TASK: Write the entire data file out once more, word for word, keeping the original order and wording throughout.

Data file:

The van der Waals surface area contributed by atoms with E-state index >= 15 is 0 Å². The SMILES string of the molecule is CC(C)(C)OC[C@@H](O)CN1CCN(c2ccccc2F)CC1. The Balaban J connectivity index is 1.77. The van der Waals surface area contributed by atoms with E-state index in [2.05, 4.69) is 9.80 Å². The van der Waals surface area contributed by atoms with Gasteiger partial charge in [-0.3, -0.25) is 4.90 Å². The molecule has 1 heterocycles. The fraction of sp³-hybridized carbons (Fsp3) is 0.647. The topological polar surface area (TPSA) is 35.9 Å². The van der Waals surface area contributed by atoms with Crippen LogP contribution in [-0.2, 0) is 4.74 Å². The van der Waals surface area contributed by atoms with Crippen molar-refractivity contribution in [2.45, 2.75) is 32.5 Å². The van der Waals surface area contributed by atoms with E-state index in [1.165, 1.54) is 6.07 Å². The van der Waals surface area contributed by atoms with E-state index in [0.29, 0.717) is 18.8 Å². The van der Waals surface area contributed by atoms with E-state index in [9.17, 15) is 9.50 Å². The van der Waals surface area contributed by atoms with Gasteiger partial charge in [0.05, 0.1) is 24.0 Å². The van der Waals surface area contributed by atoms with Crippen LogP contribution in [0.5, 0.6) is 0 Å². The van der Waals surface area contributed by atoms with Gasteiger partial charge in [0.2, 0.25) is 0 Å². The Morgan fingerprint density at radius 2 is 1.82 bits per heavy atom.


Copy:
The van der Waals surface area contributed by atoms with E-state index >= 15 is 0 Å². The SMILES string of the molecule is CC(C)(C)OC[C@@H](O)CN1CCN(c2ccccc2F)CC1. The Balaban J connectivity index is 1.77. The van der Waals surface area contributed by atoms with E-state index in [2.05, 4.69) is 9.80 Å². The van der Waals surface area contributed by atoms with Gasteiger partial charge in [-0.3, -0.25) is 4.90 Å². The molecule has 1 heterocycles. The fraction of sp³-hybridized carbons (Fsp3) is 0.647. The topological polar surface area (TPSA) is 35.9 Å². The van der Waals surface area contributed by atoms with Crippen LogP contribution in [-0.2, 0) is 4.74 Å². The van der Waals surface area contributed by atoms with Crippen molar-refractivity contribution in [2.45, 2.75) is 32.5 Å². The van der Waals surface area contributed by atoms with E-state index in [1.165, 1.54) is 6.07 Å². The van der Waals surface area contributed by atoms with E-state index in [0.29, 0.717) is 18.8 Å². The van der Waals surface area contributed by atoms with E-state index in [9.17, 15) is 9.50 Å². The van der Waals surface area contributed by atoms with Gasteiger partial charge in [0.05, 0.1) is 24.0 Å². The van der Waals surface area contributed by atoms with Crippen LogP contribution in [0.5, 0.6) is 0 Å². The van der Waals surface area contributed by atoms with Gasteiger partial charge in [0.2, 0.25) is 0 Å². The Morgan fingerprint density at radius 2 is 1.82 bits per heavy atom.